“Without An If” Notes

Here is some notes which I took from a Google Tech Talks video:

When to use Polymorphism

  • if an object should behave differently based on its state
  • If you have to check the same condition in multiple places Use Conditionals

-> Mainly to do comparisons of primitive objects:
<, >, ==, !=

We’re going to focus on where the business logic should behave differently, that’s the interesting part.

If you really want to be if free in your application, the thing you have to do is you got to make sure you don’t return the Null’s.

What you need is to put an if statement over there to make sure you don’t dispatch a Null.
And that clutter your code. So we want to get away from that.

Don’t return error codes, instead throw an Exception.

Never return a null, instead return a Null Object, e. g. an empty list
Null’s are friends of your test but really your enemy inside of production code.
You really don’t get in a situation when you return Null, because when you return a Null from a method, you can’t dispatch off on a Null. You’ll get a NullPointerException. !!!

If you have a method, the method needs to return some kind of an object that probably doesn’t do anything. Typical example of this would be like the Null Logger.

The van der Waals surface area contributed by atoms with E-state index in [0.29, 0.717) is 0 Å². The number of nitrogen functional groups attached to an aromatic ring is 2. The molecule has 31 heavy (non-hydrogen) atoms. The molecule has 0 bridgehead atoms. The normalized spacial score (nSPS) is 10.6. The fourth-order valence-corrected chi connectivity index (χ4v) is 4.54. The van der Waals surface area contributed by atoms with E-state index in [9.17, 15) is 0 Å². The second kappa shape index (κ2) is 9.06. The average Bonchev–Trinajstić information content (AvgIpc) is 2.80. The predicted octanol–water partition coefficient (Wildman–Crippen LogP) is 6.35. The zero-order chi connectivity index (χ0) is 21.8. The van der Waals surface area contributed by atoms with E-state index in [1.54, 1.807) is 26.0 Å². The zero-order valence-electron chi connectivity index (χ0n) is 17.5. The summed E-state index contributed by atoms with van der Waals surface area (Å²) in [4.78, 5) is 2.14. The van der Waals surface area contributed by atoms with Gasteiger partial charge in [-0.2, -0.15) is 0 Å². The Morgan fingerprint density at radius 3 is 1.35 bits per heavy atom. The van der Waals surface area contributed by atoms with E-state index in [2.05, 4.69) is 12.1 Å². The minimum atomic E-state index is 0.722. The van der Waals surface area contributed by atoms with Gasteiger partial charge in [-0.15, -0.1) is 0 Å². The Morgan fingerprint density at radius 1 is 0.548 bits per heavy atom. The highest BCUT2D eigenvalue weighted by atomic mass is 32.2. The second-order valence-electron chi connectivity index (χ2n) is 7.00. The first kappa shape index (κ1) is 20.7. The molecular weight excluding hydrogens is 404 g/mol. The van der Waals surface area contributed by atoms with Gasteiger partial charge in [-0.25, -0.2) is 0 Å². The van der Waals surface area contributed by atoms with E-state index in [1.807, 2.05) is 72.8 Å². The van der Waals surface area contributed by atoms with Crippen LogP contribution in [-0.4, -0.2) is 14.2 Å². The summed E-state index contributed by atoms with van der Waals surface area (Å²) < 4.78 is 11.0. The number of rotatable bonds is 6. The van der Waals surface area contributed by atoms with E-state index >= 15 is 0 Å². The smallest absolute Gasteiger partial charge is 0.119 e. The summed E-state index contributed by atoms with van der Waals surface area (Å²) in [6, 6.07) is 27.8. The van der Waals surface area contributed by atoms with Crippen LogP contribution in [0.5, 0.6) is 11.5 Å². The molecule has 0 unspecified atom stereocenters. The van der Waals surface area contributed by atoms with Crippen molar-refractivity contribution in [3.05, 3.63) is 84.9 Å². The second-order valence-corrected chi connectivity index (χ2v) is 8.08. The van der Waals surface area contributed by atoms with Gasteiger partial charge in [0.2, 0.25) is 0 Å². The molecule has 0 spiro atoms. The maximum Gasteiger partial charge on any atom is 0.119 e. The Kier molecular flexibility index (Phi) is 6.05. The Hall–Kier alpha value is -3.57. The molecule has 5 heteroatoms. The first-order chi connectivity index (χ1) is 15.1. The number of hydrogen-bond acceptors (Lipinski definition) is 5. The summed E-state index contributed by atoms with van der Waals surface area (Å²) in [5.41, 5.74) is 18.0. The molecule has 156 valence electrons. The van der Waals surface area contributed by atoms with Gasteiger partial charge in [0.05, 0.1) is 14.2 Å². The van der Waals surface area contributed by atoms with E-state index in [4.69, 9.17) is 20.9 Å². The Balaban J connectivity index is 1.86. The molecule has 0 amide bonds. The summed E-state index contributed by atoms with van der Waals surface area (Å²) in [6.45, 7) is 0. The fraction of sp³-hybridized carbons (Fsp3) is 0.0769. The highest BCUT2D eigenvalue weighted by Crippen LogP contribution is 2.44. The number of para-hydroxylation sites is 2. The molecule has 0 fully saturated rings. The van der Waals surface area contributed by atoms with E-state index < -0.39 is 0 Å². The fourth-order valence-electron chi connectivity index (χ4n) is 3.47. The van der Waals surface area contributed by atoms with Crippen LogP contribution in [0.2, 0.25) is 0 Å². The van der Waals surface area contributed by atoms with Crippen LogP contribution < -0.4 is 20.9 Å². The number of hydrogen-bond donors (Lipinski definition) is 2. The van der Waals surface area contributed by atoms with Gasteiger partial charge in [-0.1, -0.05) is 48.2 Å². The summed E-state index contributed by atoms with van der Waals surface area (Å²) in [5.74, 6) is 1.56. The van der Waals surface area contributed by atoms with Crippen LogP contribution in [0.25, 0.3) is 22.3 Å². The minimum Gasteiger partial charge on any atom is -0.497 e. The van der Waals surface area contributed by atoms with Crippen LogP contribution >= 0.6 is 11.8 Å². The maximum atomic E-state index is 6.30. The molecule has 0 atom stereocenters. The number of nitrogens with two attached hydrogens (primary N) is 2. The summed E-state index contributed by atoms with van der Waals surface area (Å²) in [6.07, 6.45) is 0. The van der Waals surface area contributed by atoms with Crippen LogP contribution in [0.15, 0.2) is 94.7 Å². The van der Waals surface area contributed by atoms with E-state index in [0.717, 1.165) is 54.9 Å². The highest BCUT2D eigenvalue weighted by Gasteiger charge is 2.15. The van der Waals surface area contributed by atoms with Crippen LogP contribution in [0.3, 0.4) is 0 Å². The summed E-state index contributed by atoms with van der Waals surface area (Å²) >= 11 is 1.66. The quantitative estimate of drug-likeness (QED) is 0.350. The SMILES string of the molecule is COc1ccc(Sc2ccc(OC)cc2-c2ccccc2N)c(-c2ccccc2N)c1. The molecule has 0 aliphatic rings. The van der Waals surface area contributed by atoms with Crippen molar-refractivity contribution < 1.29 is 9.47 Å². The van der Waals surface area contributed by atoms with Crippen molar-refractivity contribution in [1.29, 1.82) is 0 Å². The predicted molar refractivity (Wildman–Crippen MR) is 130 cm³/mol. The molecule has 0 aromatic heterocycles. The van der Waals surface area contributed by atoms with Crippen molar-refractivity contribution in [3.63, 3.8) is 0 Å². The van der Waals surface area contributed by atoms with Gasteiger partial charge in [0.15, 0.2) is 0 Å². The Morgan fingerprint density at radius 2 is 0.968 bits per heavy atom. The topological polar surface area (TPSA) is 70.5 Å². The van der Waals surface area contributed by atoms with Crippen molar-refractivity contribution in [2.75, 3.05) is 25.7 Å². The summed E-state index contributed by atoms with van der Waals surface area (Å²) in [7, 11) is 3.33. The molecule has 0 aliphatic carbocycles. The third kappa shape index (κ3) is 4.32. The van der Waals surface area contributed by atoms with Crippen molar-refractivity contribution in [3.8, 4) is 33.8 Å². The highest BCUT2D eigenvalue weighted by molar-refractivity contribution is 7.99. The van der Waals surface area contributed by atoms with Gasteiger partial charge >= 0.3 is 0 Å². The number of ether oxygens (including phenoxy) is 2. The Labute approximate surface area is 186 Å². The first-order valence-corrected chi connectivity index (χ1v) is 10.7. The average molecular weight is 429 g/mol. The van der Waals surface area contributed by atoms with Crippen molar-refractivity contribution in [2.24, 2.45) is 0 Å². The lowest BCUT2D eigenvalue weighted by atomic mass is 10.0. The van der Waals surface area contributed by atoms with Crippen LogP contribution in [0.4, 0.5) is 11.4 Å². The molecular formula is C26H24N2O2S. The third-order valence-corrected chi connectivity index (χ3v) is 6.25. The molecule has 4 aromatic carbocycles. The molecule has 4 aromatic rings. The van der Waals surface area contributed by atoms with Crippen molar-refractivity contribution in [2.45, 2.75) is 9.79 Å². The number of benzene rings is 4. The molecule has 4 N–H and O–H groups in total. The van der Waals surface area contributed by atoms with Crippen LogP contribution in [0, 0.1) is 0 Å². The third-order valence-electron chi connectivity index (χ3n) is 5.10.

If I need to Log, I’am always logging except sometimes I get a re-logger that logs the file system and sometimes I get a logger to just eats all my messages and doesn’t do anything.

Polymorphism uses subclassing


–> When you have deep inheritance hierarchies, that creates problems from not jus testability, also from understandability and a couple of other abilities probably as well. (It is a fine line!)

Replace conditionals with polymorphism

–> You have a conditional that chooses different behavior depending on the type of an object.
Typically the way this thing happens is you have some kind of field inside of your object. and then based on whether this field is said or a flag, you’d be headed differently.

–> Move each leg of the conditional to an overriding method in a subclass. Make the original method abstract.

Example:

public class Example {

double getSpeed() {

switch(_type) {

case EUROPEAN:
return getBaseSpeed();

case AFRICAN:
return getBaseSpeed() - getLoadFactor() * _numberOfCoconuts;

case NORWEGIAN_BLUE:
return (_isNailed) ? 0 : getBaseSpeed(_voltage);

}
throw new RuntimeException ("Should be Unreachable");
}
}
There already a type system!

Model This –> 1 + 2 * 3

a tree

Lets say we want to perform evaluate method on it which computes the result.

evaluate() –> computes the result of an expression

This method computes the result of an expression.

Typical solution:

class Node {

char operator;
double value;
Node left;
Node right;

double evaluate() {

switch (operator) {

case '#': return value;

case '+': return left.evaluate() + right.evaluate();

case '*': return lef.evaluate() * right.evaluate();

}
}

There’s actually a bigger problem with this:

Graphical representation of this:

Notice couple of things in there

Our leaf nodes still have the left and right child and they’re pulling thing to nulls, and we already said that nodes are not a good idea in production code. And so we’re going to trip up over our Null values by having the possibilty of having an NPE. So you want to get rid of that.